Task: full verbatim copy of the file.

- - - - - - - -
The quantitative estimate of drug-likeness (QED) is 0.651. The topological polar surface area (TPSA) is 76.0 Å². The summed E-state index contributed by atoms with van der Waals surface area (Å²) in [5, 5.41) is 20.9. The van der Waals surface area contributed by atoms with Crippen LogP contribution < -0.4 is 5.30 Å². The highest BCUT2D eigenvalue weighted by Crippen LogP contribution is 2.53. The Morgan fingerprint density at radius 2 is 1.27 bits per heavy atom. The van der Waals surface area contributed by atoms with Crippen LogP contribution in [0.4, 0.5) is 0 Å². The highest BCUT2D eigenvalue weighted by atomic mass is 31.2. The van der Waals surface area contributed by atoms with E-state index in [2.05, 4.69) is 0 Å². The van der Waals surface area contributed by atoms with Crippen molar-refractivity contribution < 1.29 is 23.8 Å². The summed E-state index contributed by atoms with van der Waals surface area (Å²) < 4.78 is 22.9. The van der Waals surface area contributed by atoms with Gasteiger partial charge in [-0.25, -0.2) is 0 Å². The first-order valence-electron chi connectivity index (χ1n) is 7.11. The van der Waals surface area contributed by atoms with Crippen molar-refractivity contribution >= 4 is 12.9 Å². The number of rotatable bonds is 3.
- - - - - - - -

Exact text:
The quantitative estimate of drug-likeness (QED) is 0.651. The topological polar surface area (TPSA) is 76.0 Å². The summed E-state index contributed by atoms with van der Waals surface area (Å²) in [5, 5.41) is 20.9. The van der Waals surface area contributed by atoms with Crippen LogP contribution < -0.4 is 5.30 Å². The highest BCUT2D eigenvalue weighted by Crippen LogP contribution is 2.53. The Morgan fingerprint density at radius 2 is 1.27 bits per heavy atom. The van der Waals surface area contributed by atoms with Crippen LogP contribution in [0.4, 0.5) is 0 Å². The highest BCUT2D eigenvalue weighted by atomic mass is 31.2. The van der Waals surface area contributed by atoms with E-state index in [2.05, 4.69) is 0 Å². The van der Waals surface area contributed by atoms with Crippen molar-refractivity contribution < 1.29 is 23.8 Å². The summed E-state index contributed by atoms with van der Waals surface area (Å²) < 4.78 is 22.9. The van der Waals surface area contributed by atoms with Gasteiger partial charge in [-0.25, -0.2) is 0 Å². The first-order valence-electron chi connectivity index (χ1n) is 7.11. The van der Waals surface area contributed by atoms with Crippen molar-refractivity contribution >= 4 is 12.9 Å². The number of rotatable bonds is 3.